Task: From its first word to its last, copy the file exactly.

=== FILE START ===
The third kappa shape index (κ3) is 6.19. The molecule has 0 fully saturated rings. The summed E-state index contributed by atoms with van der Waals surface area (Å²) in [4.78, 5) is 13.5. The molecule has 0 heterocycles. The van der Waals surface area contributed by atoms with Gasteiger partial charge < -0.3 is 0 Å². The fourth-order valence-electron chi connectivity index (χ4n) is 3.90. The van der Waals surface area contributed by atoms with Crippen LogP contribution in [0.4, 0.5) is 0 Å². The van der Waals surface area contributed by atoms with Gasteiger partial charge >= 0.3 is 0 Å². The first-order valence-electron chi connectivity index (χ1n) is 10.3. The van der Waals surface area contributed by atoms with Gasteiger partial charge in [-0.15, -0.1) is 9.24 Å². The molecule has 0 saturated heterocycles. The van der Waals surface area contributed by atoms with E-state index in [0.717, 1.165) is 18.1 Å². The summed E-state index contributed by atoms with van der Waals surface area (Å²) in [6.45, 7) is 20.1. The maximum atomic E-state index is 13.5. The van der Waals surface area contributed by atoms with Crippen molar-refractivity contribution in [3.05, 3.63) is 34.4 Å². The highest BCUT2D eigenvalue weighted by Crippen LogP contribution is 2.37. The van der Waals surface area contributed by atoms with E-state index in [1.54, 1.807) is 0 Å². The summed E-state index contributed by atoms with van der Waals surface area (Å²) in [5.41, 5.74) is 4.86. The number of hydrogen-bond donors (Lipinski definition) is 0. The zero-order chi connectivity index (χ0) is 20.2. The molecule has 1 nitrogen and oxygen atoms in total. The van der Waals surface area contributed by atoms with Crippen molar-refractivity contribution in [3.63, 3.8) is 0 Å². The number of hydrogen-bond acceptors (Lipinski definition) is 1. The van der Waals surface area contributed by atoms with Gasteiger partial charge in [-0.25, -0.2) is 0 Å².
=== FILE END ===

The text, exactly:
The third kappa shape index (κ3) is 6.19. The molecule has 0 fully saturated rings. The summed E-state index contributed by atoms with van der Waals surface area (Å²) in [4.78, 5) is 13.5. The molecule has 0 heterocycles. The van der Waals surface area contributed by atoms with Gasteiger partial charge < -0.3 is 0 Å². The fourth-order valence-electron chi connectivity index (χ4n) is 3.90. The van der Waals surface area contributed by atoms with Crippen LogP contribution in [0.4, 0.5) is 0 Å². The van der Waals surface area contributed by atoms with Gasteiger partial charge >= 0.3 is 0 Å². The first-order valence-electron chi connectivity index (χ1n) is 10.3. The van der Waals surface area contributed by atoms with Gasteiger partial charge in [-0.15, -0.1) is 9.24 Å². The molecule has 0 saturated heterocycles. The van der Waals surface area contributed by atoms with E-state index in [0.717, 1.165) is 18.1 Å². The summed E-state index contributed by atoms with van der Waals surface area (Å²) in [6.45, 7) is 20.1. The maximum atomic E-state index is 13.5. The van der Waals surface area contributed by atoms with Crippen molar-refractivity contribution in [3.05, 3.63) is 34.4 Å². The highest BCUT2D eigenvalue weighted by Crippen LogP contribution is 2.37. The van der Waals surface area contributed by atoms with E-state index in [1.54, 1.807) is 0 Å². The summed E-state index contributed by atoms with van der Waals surface area (Å²) in [5.41, 5.74) is 4.86. The number of hydrogen-bond donors (Lipinski definition) is 0. The zero-order chi connectivity index (χ0) is 20.2. The molecule has 1 nitrogen and oxygen atoms in total. The van der Waals surface area contributed by atoms with Crippen molar-refractivity contribution in [3.63, 3.8) is 0 Å². The number of hydrogen-bond acceptors (Lipinski definition) is 1. The van der Waals surface area contributed by atoms with Gasteiger partial charge in [-0.25, -0.2) is 0 Å².